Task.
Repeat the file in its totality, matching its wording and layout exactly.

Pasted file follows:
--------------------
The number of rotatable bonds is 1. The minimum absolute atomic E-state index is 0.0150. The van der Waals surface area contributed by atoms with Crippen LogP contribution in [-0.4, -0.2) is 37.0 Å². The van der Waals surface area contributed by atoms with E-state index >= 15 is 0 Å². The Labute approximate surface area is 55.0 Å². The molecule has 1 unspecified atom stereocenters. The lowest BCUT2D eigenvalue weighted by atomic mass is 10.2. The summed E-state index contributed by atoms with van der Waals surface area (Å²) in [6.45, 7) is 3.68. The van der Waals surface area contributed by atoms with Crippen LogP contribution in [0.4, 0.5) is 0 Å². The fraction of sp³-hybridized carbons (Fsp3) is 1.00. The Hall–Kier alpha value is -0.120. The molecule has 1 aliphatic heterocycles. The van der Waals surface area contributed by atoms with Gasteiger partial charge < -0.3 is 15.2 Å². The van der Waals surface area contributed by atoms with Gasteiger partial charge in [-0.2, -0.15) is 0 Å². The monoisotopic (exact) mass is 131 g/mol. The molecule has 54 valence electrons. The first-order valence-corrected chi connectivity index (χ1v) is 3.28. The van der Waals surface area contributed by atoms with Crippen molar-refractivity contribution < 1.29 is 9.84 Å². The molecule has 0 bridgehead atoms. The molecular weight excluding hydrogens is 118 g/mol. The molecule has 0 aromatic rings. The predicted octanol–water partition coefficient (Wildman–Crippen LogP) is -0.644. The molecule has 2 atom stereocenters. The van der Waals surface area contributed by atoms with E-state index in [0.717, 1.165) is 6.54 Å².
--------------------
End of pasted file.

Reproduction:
The number of rotatable bonds is 1. The minimum absolute atomic E-state index is 0.0150. The van der Waals surface area contributed by atoms with Crippen LogP contribution in [-0.4, -0.2) is 37.0 Å². The van der Waals surface area contributed by atoms with E-state index >= 15 is 0 Å². The Labute approximate surface area is 55.0 Å². The molecule has 1 unspecified atom stereocenters. The lowest BCUT2D eigenvalue weighted by atomic mass is 10.2. The summed E-state index contributed by atoms with van der Waals surface area (Å²) in [6.45, 7) is 3.68. The van der Waals surface area contributed by atoms with Crippen LogP contribution in [0.4, 0.5) is 0 Å². The fraction of sp³-hybridized carbons (Fsp3) is 1.00. The Hall–Kier alpha value is -0.120. The molecule has 1 aliphatic heterocycles. The van der Waals surface area contributed by atoms with Gasteiger partial charge < -0.3 is 15.2 Å². The van der Waals surface area contributed by atoms with Gasteiger partial charge in [-0.2, -0.15) is 0 Å². The monoisotopic (exact) mass is 131 g/mol. The molecule has 54 valence electrons. The first-order valence-corrected chi connectivity index (χ1v) is 3.28. The van der Waals surface area contributed by atoms with Crippen molar-refractivity contribution < 1.29 is 9.84 Å². The molecule has 0 bridgehead atoms. The molecular weight excluding hydrogens is 118 g/mol. The molecule has 0 aromatic rings. The predicted octanol–water partition coefficient (Wildman–Crippen LogP) is -0.644. The molecule has 2 atom stereocenters. The van der Waals surface area contributed by atoms with E-state index in [0.717, 1.165) is 6.54 Å².